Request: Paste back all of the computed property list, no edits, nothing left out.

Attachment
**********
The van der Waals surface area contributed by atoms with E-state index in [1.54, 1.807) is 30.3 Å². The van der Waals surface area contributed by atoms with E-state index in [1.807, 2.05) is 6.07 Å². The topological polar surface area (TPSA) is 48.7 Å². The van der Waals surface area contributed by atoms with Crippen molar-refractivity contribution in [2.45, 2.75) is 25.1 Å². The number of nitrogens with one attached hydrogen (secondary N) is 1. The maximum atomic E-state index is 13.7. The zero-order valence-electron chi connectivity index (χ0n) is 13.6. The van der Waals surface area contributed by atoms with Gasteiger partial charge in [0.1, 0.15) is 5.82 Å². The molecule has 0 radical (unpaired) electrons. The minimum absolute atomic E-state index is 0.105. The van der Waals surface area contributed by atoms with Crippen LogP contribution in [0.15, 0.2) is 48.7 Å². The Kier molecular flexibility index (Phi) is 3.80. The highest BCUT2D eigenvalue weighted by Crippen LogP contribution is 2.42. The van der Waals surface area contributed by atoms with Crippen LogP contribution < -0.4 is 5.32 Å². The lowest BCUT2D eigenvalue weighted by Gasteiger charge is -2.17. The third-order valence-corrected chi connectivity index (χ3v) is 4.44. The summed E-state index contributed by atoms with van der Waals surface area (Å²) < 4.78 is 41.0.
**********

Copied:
The van der Waals surface area contributed by atoms with E-state index in [1.54, 1.807) is 30.3 Å². The van der Waals surface area contributed by atoms with E-state index in [1.807, 2.05) is 6.07 Å². The topological polar surface area (TPSA) is 48.7 Å². The van der Waals surface area contributed by atoms with Crippen molar-refractivity contribution in [2.45, 2.75) is 25.1 Å². The number of nitrogens with one attached hydrogen (secondary N) is 1. The maximum atomic E-state index is 13.7. The zero-order valence-electron chi connectivity index (χ0n) is 13.6. The van der Waals surface area contributed by atoms with Gasteiger partial charge in [0.1, 0.15) is 5.82 Å². The molecule has 0 radical (unpaired) electrons. The minimum absolute atomic E-state index is 0.105. The van der Waals surface area contributed by atoms with Crippen LogP contribution in [0.15, 0.2) is 48.7 Å². The Kier molecular flexibility index (Phi) is 3.80. The highest BCUT2D eigenvalue weighted by Crippen LogP contribution is 2.42. The van der Waals surface area contributed by atoms with Crippen LogP contribution < -0.4 is 5.32 Å². The lowest BCUT2D eigenvalue weighted by Gasteiger charge is -2.17. The third-order valence-corrected chi connectivity index (χ3v) is 4.44. The summed E-state index contributed by atoms with van der Waals surface area (Å²) < 4.78 is 41.0.